AFL-CIO Concerned About Data on Workplace Fatalities

AFL-CIO President John Sweeney said the overall decline in workplace fatalities is good news for many, but not all.

AFL-CIO President John Sweeney said the overall decline in workplace fatalities reported yesterday by the Bureau of Labor Statistics is good news for many, but not all.

In 2000, 5,915 fatal work injuries were reported, the fewest since the fatality census began in 1992.

However, Sweeney said the report raises concern about safety and health protections for Hispanic workers.

"In 2000, the number of workplace fatalities among Hispanic workers increased to 815 from 725 in 1999 and fatalities among Hispanic construction workers increased by 24 percent," said Sweeney. "For all other groups, the numbers were down. Equally troubling is the fact that the number of workplace fatalities among Hispanic workers has increased by 60 percent since 1992."

Sweeney said Hispanic workers work in dangerous jobs, with little or no protection from hazards or abuse by employers.

"The AFL-CIO is calling upon the Secretary of Labor to conduct a full review of this disturbing increase in workplace fatalities among Hispanic workers and to step up government oversight and enforcement efforts to protect these workers," said Sweeney.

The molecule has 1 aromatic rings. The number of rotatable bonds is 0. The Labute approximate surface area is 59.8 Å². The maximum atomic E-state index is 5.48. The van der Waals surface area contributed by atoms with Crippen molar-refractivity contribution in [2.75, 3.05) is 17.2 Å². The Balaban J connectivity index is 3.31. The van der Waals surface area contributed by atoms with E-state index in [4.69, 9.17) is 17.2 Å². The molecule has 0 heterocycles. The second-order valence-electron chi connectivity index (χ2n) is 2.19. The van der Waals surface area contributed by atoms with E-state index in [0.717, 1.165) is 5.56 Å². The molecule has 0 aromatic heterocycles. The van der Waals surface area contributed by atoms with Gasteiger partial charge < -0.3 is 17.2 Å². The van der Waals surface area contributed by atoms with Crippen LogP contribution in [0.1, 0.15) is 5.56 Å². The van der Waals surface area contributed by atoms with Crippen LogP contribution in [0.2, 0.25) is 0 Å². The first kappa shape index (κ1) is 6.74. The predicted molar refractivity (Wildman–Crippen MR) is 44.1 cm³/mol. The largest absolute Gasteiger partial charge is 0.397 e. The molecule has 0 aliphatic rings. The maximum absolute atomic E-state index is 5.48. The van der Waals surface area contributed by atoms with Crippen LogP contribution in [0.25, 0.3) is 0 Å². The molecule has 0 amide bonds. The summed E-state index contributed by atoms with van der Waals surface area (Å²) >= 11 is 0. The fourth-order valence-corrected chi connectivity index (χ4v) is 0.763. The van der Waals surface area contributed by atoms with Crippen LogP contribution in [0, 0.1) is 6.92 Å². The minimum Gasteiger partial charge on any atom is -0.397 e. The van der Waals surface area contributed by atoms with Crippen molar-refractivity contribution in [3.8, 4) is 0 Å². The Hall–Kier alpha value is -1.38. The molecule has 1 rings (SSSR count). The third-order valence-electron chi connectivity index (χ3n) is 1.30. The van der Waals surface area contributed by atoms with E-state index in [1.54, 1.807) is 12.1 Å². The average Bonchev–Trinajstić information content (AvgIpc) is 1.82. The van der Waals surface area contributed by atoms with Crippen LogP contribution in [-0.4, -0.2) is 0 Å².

In a statement, Labor Secretary Elaine Chao said that progress has been made but the report points to where the department needs to do better.

"Our department needs to do a better job of reaching out more to Hispanic workers and employers," said Chao.

During his recent Senate confirmation hearing, OSHA Administrator John Henshaw responded to a question by Sen. Hillary Rodham Clinton, D-N.Y., about reports that OSHA routinely fails to investigate hundreds of immigrants killed on the job.

Henshaw answered that he had read the articles and would look into the matter if confirmed.

by Virginia Foran

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